After moving many times in the last 15 years due to my husband’s military career, we have finally settled in one spot! Moving with horses, dogs, kids and all the equipment can be quite challenging. I’m sure it has taken years off my life.  My good friend Rhonda can totally relate to this as well!  She and her husband (and horses, dogs, kids….) shared the same military lifestyle until retiring recently as well.

Hopefully this will be home for quite a while…as all animal and human family members absolutely love it!

I made some jumps in the mid 90′s that I’ve been hauling around with me on these many relocations, so needless to say they were starting to get a bit wobbly. Time to get some supplies and make some new and improved things to jump my fire breathing dragon over, oops, I mean my lovely horse B-Man. B-Man is a 10 year old OTTB who was once a true fire breathing dragon, but is now only a part-time fire breathing dragon. A Thoroughbred turning 10 is a wonderful thing!

Okay, so back to jump making. I’ve always had a problem finding wood poles that are round and long enough to use as jump poles.  I gave up searching for these elusive, affordable, perfectly round 12ft poles and discovered landscaping timbers that you can buy at Home Depot.  Normally they are priced around $3 or $4, but once I found them on sale for $1.97!!!  So, they are quite affordable.  At 8 ft, they are shorter than the “normal” 12 ft jump poles, but if you and your steed can comfortably school narrower fences, that is all the better.  Also, they are not completely round.  They have two rounded sides and two flat sides.  When you pick them out, make sure to look for ones that are straight (not warped) and avoid ones that are blemished with mold or any other horrible flaws that will make then hard to paint.  Here is a picture before they are painted:

horse jumps

Landscape Timbers

Now, lets talk about jump standards.  There are many ways to construct them, but the simplest way I have seen is to use 4×4′s for the upright part and 2×4′s for the base.  When jump schooling home alone, I’m not leaping the moon so I’m quite happy to have 4 ft standards.  If that is cool, you can get a pair of standards from cutting an 8 ft 4×4 in half.  If you want to practice nose bleed jumping, by all means get two 8 ft 4×4′s and have at it!   Cutting an 8 ft 2×4 into 16 inch pieces will give you the base parts.  Here is a picture of it all put together:

Horse Jumps

Base for Standard

The best part is that the helpful guy at the hardware store cut the pieces for me!  He sawed the 4×4′s in half and cut the 2×4′s into 16 inch pieces.  Believe me, the less sawing I have to do the better!

To attach the base pieces, use wood screws.  Using nails is a bad idea as they tend to work themselves loose and become hazards in the field.  Ask me how I know this!  Okay, so two screws per piece is a good number.  Off setting their position diagonally is good, so as to not get in the way of screws coming in from the other sides.  You can see this in the picture above.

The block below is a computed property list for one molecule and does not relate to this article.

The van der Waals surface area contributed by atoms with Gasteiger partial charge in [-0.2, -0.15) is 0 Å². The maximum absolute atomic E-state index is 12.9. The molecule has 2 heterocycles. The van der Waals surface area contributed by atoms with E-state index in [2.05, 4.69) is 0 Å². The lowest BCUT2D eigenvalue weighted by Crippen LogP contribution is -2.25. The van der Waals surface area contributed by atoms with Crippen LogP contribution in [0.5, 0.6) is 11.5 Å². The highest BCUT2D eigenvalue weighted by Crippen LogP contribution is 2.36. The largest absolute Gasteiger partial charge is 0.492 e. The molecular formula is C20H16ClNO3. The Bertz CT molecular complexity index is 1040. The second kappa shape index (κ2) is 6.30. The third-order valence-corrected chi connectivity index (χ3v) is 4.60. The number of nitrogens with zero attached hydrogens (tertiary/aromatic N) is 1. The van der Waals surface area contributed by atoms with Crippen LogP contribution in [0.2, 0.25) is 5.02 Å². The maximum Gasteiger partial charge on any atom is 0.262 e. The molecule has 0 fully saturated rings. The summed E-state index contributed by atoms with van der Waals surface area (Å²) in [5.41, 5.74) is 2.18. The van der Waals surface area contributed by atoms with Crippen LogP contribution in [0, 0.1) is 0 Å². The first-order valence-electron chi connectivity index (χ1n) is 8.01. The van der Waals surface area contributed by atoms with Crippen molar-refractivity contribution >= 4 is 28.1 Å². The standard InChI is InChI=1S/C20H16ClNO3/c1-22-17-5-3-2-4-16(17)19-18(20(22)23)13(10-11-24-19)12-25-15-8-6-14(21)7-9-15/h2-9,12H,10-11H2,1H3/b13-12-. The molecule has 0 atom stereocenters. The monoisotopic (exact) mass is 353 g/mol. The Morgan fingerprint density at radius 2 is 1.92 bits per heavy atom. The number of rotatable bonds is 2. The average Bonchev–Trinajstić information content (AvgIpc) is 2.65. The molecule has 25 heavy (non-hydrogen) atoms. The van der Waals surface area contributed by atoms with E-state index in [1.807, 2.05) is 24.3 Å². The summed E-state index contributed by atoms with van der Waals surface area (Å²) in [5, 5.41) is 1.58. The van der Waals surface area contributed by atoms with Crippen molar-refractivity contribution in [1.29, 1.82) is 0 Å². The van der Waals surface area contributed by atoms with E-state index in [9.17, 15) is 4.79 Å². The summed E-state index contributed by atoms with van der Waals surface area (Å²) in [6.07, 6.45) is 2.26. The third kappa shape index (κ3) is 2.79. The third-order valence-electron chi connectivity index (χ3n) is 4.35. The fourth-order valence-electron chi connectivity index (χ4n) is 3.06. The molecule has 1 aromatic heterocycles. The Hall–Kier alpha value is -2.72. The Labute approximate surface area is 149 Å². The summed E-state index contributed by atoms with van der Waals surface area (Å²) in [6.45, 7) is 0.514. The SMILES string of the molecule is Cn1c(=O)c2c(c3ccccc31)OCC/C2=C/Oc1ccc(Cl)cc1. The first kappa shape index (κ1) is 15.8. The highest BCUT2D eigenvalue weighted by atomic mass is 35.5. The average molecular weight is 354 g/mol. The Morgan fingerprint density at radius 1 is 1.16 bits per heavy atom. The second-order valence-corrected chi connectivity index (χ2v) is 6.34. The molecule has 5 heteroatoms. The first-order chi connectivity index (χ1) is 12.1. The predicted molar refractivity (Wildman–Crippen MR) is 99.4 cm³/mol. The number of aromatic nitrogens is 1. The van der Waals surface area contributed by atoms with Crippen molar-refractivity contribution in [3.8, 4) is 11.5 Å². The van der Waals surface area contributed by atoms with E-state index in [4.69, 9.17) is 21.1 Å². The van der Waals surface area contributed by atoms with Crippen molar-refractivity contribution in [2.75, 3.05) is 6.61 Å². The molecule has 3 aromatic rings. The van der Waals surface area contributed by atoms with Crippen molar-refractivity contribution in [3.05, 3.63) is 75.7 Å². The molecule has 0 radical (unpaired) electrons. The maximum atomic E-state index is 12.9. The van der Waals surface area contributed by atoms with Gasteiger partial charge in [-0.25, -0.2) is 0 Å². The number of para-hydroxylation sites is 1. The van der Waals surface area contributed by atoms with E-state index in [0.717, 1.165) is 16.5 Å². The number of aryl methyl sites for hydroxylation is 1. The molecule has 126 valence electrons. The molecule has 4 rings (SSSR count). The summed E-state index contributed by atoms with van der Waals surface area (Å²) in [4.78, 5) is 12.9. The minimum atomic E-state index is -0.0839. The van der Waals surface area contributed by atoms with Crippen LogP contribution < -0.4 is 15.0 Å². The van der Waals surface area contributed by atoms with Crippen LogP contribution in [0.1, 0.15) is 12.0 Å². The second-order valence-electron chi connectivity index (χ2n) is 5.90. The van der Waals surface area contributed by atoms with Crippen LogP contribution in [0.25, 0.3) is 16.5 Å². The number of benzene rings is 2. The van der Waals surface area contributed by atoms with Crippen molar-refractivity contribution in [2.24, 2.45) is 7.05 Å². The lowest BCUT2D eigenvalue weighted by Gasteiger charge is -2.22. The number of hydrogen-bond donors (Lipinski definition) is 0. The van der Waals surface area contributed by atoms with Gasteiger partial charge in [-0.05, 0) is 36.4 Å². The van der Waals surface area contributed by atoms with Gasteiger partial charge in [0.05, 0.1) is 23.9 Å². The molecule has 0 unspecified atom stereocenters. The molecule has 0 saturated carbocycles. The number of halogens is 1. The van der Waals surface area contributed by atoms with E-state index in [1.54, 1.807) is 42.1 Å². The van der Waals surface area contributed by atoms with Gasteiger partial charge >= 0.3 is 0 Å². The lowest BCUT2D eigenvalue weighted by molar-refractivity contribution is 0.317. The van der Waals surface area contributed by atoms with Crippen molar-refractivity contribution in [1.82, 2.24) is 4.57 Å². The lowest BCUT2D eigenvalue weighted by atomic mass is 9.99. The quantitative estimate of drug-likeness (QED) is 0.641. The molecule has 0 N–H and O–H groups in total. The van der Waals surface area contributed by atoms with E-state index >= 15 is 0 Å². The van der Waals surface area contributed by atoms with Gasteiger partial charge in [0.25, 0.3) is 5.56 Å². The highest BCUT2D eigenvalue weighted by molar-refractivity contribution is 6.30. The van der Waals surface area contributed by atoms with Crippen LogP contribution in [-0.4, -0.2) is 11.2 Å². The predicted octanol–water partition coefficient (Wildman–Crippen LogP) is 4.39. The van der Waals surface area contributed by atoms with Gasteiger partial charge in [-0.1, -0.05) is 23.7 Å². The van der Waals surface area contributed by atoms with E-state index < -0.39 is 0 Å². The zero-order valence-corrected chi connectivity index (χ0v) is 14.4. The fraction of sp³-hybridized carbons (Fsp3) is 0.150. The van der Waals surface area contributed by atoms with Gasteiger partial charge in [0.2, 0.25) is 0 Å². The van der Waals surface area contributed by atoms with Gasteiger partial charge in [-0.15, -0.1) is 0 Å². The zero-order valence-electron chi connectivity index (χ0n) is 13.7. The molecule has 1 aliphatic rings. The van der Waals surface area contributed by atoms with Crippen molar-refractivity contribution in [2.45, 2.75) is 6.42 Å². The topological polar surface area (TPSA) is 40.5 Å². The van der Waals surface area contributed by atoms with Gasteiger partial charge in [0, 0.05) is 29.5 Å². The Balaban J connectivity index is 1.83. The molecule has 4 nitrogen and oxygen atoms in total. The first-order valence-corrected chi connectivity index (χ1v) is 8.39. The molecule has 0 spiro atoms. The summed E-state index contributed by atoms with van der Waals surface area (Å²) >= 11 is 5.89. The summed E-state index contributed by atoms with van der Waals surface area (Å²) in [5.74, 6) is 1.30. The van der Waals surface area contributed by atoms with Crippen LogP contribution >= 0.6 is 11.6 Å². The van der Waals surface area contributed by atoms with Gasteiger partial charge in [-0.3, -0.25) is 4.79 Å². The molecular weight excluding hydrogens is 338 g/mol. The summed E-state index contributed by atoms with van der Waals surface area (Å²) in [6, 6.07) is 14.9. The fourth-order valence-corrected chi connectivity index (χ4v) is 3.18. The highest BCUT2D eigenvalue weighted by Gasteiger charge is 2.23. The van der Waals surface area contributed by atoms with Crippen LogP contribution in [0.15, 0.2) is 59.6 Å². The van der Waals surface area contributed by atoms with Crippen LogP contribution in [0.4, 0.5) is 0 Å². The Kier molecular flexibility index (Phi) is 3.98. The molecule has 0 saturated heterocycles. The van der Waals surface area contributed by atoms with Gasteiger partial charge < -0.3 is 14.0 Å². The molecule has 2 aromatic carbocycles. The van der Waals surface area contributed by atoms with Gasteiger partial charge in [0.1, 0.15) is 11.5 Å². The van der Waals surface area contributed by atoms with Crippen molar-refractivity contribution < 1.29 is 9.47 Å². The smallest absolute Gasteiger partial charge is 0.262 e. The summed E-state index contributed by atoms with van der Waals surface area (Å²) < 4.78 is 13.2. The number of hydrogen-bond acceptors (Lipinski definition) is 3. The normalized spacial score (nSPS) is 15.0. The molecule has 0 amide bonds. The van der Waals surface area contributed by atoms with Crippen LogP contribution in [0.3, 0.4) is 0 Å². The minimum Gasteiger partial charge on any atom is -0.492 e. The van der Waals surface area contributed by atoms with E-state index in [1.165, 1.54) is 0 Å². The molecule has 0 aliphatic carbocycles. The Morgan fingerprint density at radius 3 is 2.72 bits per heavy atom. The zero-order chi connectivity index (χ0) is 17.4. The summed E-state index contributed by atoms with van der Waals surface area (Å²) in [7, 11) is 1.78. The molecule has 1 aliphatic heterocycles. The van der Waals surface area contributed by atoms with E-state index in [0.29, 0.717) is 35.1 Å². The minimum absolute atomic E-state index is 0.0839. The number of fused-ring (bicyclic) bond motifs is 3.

Now you are ready to drill the holes for jump cups.  Make sure to have a jump cup with pin on hand to test out your holes as you go.  It’s a good idea to use a larger drill hole than what your jump cup pin is….again, ask me how I figured this out!  After struggling with jamming the pins in for so long, finally donned on me to make the holes larger!  Also, please please make sure to test the holes.  They might seem straight, but you won’t know its crooked until you put the pin in and see that it won’t slide through the jump cup on the other side.  That is really irritating.   Also, make sure you drill holes at heights you will need to practice jumping.  Don’t be shy on the amount of drilling….it’s good to have a range of heights to work with.  I had drilled my original jumps to work mostly at my horses’ level, only to start jumping some ponies at my place.  Had to get the drill out again to make things right for the little guys!  Anyway, just easier to cover all possibilities when the tools out!

Now ready for painting!  This is the best part, picking out colors and deciding how to stripe the poles.   I like thinking of cool stripe designs for each jump.  I do three to four poles per jump with their own design and colors.  That way you can make an oxer or vertical and have enough poles that match.  Whenever I am at a show or different place schooling, I try to see if there are any interesting jumps that catch my eye for doing at home.  I’ve had great luck with using outdoor enamel paint, usually white for the standards and white parts of the poles.  For the colors, usually outdoor paint as well, but can’t always find that in enamel.  Here are pictures of the finished products:

Horse Jumps

Vertical

horse jumps

Oxer

Yes!  Jumps ready to go!  Next time I’ll share some ideas on items to add as filler for jumps, an easy liverpool, and things to brighten up jump schooling at home.